Meanwhile, ampm is incorporating Japanese maki on the West Coast where they have more of an appeal to Asian consumers and also consumers looking for Asian food, Tristano said.

Millennials, or Generation Y, are the most experimental of all demographics and that includes the way they view their food choices, according to Chicago-based research firm Mintel International. As these students come of age, c-stores and restaurants need to be prepared to cater to their adventurous palates.

Kimchi, a Korean food, can be found emerging on college menus. “Millenials in college are looking toward Asian and other ethnic foods,” concurred Technomic’s Tristano. The foods meet their demand for more natural and organic sourcing. Many colleges and universities have different ethnic nights, such as Asian night or Mexican night, to spice up the dining areas for students.

Another trend Tristano sees emerging is the rise of street vendor food. “It tends to have a stigma in that we don’t know where it was prepared or whether it’s healthy or if we’re going to get sick from it. But because of the recession people are looking for lower priced alternatives and it’s become more popular,” he said. “Those foods, because of their price point and portability, could become important from the bottom up, driving demand for fresher foods into c-stores.”

Health Hook
Mintel noted new ethnic foods are dominated by two core trends: health and convenience. “All natural” and “microwaveable” claims ranked among the top claims for new ethnic product launches.

Ethnic foods tend to have a healthy stigma, Small noted. “I think it’s a big area of opportunity,” he said, adding ethnic foods could also be offered in value meals to drive traffic with price-conscious customers. Getting creative with pizza toppings and roller grill condiments are also effective ways to add ethnic variety into a foodservice program.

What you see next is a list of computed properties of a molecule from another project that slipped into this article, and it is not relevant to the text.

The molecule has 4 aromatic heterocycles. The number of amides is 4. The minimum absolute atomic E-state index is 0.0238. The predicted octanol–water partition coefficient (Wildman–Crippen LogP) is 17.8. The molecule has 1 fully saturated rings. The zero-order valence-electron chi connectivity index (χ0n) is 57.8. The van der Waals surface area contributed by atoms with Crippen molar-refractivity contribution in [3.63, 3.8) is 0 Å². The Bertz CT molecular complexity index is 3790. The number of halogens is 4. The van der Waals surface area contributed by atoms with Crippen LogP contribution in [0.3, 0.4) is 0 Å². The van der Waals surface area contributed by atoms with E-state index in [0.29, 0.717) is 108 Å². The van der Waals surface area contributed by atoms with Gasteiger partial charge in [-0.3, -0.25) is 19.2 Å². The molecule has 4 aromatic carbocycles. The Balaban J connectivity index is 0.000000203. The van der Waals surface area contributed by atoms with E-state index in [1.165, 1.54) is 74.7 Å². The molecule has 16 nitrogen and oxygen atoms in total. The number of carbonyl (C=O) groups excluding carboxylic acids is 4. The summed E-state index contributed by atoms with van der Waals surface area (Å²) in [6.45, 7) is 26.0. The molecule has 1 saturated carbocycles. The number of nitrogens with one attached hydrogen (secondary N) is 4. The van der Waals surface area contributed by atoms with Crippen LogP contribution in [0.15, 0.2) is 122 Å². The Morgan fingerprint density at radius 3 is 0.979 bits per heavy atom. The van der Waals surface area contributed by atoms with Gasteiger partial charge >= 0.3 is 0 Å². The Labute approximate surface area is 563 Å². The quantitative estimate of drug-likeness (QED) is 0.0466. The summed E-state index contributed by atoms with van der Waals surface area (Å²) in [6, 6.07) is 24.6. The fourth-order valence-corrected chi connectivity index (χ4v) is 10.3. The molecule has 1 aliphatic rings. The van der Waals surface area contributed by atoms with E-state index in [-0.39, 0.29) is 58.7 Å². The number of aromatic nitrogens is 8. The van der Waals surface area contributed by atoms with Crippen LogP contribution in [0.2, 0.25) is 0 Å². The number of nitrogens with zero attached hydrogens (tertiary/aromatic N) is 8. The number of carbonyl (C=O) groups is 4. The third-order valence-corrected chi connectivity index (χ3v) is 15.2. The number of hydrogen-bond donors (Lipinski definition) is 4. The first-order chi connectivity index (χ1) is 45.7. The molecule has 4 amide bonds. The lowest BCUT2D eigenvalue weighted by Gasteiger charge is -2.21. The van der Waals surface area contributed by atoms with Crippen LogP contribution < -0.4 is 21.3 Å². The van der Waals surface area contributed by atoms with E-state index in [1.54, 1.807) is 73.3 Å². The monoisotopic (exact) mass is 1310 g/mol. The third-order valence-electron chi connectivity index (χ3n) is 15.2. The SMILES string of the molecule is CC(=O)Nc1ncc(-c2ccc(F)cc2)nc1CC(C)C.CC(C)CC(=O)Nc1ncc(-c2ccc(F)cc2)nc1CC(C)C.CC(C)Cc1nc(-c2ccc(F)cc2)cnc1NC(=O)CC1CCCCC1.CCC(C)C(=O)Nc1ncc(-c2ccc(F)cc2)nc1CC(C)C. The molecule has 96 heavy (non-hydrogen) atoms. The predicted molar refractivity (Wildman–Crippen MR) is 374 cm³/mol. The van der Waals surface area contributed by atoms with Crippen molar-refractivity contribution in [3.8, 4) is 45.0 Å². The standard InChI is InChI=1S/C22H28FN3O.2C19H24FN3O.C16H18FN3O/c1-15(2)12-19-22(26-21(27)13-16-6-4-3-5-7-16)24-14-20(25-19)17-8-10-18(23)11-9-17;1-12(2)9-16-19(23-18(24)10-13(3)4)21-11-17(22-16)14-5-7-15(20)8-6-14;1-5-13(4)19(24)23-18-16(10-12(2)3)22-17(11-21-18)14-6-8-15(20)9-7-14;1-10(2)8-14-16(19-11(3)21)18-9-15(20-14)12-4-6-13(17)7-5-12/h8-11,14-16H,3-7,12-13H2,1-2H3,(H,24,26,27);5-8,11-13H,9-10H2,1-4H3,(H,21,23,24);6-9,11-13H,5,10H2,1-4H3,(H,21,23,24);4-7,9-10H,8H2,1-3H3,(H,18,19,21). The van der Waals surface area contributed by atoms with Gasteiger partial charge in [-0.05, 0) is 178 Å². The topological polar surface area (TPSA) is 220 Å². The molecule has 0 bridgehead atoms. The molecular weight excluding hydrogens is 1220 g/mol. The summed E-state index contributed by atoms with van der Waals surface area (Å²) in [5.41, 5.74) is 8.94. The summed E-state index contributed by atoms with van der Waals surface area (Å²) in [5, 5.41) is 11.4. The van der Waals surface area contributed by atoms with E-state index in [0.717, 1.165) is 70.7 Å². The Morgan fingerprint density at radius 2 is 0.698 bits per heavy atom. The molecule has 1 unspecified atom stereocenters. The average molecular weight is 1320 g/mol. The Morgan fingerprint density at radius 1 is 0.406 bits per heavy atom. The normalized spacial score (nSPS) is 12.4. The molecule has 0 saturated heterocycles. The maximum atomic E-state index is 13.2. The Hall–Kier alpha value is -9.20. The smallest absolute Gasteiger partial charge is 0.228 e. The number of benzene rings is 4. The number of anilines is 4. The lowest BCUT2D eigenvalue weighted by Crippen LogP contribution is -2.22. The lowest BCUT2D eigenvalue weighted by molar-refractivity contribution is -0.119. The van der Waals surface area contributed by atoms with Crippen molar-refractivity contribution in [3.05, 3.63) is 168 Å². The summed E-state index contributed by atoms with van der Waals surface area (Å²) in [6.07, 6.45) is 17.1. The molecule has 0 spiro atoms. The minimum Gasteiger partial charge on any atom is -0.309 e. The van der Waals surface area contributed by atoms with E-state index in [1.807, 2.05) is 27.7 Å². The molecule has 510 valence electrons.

Being the first to provide something can go a long way. “If no one is offering Indian food in the neighborhood, but there is a market with a demand for Indian food, then whoever is first to meet that demand is going to have a distinct marketing advantage,” O’Dell said. While he wouldn’t suggest a c-store go as far as to open up an Indian restaurant inside their convenience store, he suggested starting by testing a couple ethnic items or flavors and evaluating the response.

If there is a local mall near the convenience store, a good way to gauge what might be popular with consumers is to look at the style of ethnic food that has been available in the food court—particularly stores that have been open more than a year. “Chances are there is a demand in that area for that style of food,” O’Dell said.

But most importantly, Small said, the food must be fresh. “Make sure any offering looks like something customers will want to buy because people buy with their eyes. If it doesn’t look good, no matter the taste, the first response is, ‘I’m going to pass.’ Presentation and packaging has to play an important role.”

Susser’s Wishard agreed, “People eat with their other senses long before they get to taste. Food is being prepared in our grills all the time. You constantly have this aroma in our stores, so customers smell it, then they see all this fresh food in an upscale display case and think, ‘Wow, that looks good.’”